"I have come to terms with it, I did a long time ago," he tells BBC Sport.
Bolton's Fabrice Muamba 'critically ill'
"I have had to adjust to knowing I'll never play again. I have read the papers from that day but I have never watched my incident at White Hart Lane."
There were times afterwards when he found it hard to watch games but now the former Bolton player is just, as he puts it, "a normal fan".
He is back in London, looking tall, slim and healthy, and talks of keeping himself busy day to day.
Muamba is also studying sports journalism but adds, bursting into laughter: "I am not after your job, you are safe."
One of his many commitments will see him present the newly launched Barclays Merit Award.
There will be nominations for significant moments of sportsmanship, milestones for players and for managers and, more significantly, the unsung heroes.
"The medical team at Spurs did a great job to help me to recover, hopefully they get to win this," he says.
"I want to recognise the hard work done by people in the background."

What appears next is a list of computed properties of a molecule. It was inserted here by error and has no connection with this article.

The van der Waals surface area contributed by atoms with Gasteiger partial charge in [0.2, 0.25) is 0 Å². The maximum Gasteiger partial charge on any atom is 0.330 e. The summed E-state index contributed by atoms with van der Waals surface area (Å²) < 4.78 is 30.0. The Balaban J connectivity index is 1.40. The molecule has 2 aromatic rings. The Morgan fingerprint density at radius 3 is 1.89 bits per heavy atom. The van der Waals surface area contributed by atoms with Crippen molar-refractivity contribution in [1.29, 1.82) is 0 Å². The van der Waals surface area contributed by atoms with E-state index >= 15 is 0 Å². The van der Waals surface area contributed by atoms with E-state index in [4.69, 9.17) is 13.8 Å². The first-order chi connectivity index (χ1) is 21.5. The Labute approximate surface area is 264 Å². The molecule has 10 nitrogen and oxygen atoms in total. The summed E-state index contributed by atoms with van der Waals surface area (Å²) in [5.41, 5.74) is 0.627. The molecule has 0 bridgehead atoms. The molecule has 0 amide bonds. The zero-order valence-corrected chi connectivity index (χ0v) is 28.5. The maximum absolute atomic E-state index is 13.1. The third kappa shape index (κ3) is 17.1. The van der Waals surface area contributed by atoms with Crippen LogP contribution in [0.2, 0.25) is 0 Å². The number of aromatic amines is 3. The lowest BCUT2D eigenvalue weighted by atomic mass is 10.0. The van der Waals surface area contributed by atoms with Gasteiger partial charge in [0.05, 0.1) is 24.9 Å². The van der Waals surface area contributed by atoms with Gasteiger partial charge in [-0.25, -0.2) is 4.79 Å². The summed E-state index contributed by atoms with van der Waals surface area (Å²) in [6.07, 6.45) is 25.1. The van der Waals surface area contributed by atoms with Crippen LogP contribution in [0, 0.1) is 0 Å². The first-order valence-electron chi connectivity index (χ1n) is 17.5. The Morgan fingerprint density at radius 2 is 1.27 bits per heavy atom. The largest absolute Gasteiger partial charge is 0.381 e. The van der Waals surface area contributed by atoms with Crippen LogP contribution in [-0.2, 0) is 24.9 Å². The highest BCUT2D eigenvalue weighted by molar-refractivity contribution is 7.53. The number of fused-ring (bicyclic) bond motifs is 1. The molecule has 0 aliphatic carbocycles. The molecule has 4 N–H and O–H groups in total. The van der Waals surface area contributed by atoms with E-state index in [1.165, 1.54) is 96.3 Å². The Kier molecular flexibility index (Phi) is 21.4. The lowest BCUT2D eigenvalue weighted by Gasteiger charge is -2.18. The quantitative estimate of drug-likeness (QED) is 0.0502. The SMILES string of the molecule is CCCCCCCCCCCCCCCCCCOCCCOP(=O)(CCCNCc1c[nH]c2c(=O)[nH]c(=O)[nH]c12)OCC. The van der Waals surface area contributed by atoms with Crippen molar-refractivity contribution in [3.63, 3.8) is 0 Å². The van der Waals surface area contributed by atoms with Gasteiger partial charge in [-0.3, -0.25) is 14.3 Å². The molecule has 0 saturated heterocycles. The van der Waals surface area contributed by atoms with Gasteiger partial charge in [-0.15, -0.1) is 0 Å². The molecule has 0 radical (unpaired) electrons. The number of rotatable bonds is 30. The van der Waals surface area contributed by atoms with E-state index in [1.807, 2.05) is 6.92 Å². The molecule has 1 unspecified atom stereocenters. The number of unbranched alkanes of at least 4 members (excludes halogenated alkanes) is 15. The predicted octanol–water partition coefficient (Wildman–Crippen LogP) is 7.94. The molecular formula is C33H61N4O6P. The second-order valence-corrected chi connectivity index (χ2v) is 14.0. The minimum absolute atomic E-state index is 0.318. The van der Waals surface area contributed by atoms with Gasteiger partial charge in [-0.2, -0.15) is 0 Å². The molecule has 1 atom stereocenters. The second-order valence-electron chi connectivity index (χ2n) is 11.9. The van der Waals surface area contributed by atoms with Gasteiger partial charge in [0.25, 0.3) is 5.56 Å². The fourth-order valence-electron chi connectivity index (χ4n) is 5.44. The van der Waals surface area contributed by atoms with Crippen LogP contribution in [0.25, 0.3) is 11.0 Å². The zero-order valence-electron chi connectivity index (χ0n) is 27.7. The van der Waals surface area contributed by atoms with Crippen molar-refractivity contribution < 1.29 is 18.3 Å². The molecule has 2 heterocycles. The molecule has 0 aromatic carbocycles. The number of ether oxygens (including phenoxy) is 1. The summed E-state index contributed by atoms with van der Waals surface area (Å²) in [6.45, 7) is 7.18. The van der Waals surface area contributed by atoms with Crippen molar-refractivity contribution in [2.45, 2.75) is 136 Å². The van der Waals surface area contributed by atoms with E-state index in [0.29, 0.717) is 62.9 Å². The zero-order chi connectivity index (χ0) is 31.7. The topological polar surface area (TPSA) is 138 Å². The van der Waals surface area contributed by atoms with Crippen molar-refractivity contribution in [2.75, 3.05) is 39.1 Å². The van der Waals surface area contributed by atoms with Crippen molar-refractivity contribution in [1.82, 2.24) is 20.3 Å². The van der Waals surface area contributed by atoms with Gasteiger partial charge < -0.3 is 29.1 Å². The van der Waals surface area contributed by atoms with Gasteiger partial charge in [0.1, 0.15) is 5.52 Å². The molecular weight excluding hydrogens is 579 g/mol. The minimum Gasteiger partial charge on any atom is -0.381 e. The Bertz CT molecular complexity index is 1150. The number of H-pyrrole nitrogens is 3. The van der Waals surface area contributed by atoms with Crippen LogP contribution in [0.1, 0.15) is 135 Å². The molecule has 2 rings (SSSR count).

After the global media attention that followed his remarkable recovery and his emotional return to White Hart Lane, Muamba is happy to drift into the background himself.
Muamba with the Barclays Merit Award
He lives with his wife and two young children at the at the end of a cul-de-sac in Cheshire.
"I am glad I am still here to spend time with them," he says. "I love spending time with my kids, I can't wait to get home to them."
But when his son Joshua plays football in the garden, Muamba does not join him.
"I am happy, football is just a job," he says. "I am sure I will get another job sometime soon."
That job may well come in journalism. He is studying sports writing, broadcasting and the skills he believes will give him a second chance in football.
"I am studying all aspects of it," he explains. "Journalists need the whole package these days - writing, broadcasting, blogging, everything. I would actually like to see more ex-players go into journalism to see the other side of it. I enjoy it."
"If a Turkish player, like Mesut Ozil, can play for Germany then why not England?" he says. "If you look at the French 98 team? Marcel Desailly was Ghanaian, Patrick Vieira is from Senegal and Zinedine Zidane's family was from Algeria. Somebody, somewhere is doing this now. Why shouldn't England do it?"
BBC Sports Personality of the Year pays tribute to Muamba
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